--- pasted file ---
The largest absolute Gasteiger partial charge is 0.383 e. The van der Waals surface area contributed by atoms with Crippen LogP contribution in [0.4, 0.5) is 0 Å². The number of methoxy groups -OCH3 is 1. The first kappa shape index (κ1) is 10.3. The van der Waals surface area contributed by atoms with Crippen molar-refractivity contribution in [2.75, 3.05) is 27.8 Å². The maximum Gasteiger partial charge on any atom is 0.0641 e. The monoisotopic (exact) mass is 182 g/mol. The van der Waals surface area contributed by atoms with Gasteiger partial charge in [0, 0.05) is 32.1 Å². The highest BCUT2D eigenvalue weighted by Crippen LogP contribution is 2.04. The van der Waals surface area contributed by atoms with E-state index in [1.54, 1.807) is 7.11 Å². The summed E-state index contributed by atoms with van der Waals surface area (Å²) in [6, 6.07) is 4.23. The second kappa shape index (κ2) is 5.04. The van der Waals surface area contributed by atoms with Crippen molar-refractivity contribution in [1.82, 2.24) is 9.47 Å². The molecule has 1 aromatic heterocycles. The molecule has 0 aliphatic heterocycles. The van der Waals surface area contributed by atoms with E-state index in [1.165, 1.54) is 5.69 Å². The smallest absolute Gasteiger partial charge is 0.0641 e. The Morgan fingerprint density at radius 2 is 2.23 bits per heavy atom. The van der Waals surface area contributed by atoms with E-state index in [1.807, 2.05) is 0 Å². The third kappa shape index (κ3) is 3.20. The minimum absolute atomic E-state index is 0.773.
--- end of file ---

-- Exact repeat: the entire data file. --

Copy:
The largest absolute Gasteiger partial charge is 0.383 e. The van der Waals surface area contributed by atoms with Crippen LogP contribution in [0.4, 0.5) is 0 Å². The number of methoxy groups -OCH3 is 1. The first kappa shape index (κ1) is 10.3. The van der Waals surface area contributed by atoms with Crippen molar-refractivity contribution in [2.75, 3.05) is 27.8 Å². The maximum Gasteiger partial charge on any atom is 0.0641 e. The monoisotopic (exact) mass is 182 g/mol. The van der Waals surface area contributed by atoms with Gasteiger partial charge in [0, 0.05) is 32.1 Å². The highest BCUT2D eigenvalue weighted by Crippen LogP contribution is 2.04. The van der Waals surface area contributed by atoms with E-state index in [1.54, 1.807) is 7.11 Å². The summed E-state index contributed by atoms with van der Waals surface area (Å²) in [6, 6.07) is 4.23. The second kappa shape index (κ2) is 5.04. The van der Waals surface area contributed by atoms with Crippen molar-refractivity contribution in [1.82, 2.24) is 9.47 Å². The molecule has 1 aromatic heterocycles. The molecule has 0 aliphatic heterocycles. The van der Waals surface area contributed by atoms with E-state index in [1.165, 1.54) is 5.69 Å². The smallest absolute Gasteiger partial charge is 0.0641 e. The Morgan fingerprint density at radius 2 is 2.23 bits per heavy atom. The van der Waals surface area contributed by atoms with E-state index in [1.807, 2.05) is 0 Å². The third kappa shape index (κ3) is 3.20. The minimum absolute atomic E-state index is 0.773.